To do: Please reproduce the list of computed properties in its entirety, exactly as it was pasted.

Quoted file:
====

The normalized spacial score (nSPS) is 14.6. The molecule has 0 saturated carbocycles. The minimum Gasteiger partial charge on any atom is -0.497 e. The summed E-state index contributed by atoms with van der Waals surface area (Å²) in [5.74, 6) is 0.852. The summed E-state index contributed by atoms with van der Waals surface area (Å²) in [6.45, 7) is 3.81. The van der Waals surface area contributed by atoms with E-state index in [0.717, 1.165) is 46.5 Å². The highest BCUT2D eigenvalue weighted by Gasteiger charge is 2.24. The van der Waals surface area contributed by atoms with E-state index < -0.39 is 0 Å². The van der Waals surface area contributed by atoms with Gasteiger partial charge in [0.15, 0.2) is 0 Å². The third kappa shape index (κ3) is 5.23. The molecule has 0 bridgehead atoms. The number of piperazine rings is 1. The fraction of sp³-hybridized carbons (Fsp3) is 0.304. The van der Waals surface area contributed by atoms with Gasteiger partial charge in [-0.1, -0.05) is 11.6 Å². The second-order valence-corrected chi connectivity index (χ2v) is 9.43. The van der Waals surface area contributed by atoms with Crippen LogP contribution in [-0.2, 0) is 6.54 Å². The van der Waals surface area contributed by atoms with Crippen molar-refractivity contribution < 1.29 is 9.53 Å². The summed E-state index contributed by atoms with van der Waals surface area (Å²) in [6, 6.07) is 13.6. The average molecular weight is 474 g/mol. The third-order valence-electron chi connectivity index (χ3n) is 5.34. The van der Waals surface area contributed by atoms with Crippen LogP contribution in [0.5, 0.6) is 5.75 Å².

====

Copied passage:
The normalized spacial score (nSPS) is 14.6. The molecule has 0 saturated carbocycles. The minimum Gasteiger partial charge on any atom is -0.497 e. The summed E-state index contributed by atoms with van der Waals surface area (Å²) in [5.74, 6) is 0.852. The summed E-state index contributed by atoms with van der Waals surface area (Å²) in [6.45, 7) is 3.81. The van der Waals surface area contributed by atoms with E-state index in [0.717, 1.165) is 46.5 Å². The highest BCUT2D eigenvalue weighted by Gasteiger charge is 2.24. The van der Waals surface area contributed by atoms with E-state index < -0.39 is 0 Å². The van der Waals surface area contributed by atoms with Gasteiger partial charge in [0.15, 0.2) is 0 Å². The third kappa shape index (κ3) is 5.23. The molecule has 0 bridgehead atoms. The number of piperazine rings is 1. The fraction of sp³-hybridized carbons (Fsp3) is 0.304. The van der Waals surface area contributed by atoms with Gasteiger partial charge in [-0.1, -0.05) is 11.6 Å². The second-order valence-corrected chi connectivity index (χ2v) is 9.43. The van der Waals surface area contributed by atoms with Crippen LogP contribution in [-0.2, 0) is 6.54 Å². The van der Waals surface area contributed by atoms with Crippen molar-refractivity contribution < 1.29 is 9.53 Å². The summed E-state index contributed by atoms with van der Waals surface area (Å²) in [6, 6.07) is 13.6. The average molecular weight is 474 g/mol. The third-order valence-electron chi connectivity index (χ3n) is 5.34. The van der Waals surface area contributed by atoms with Crippen LogP contribution in [0.5, 0.6) is 5.75 Å².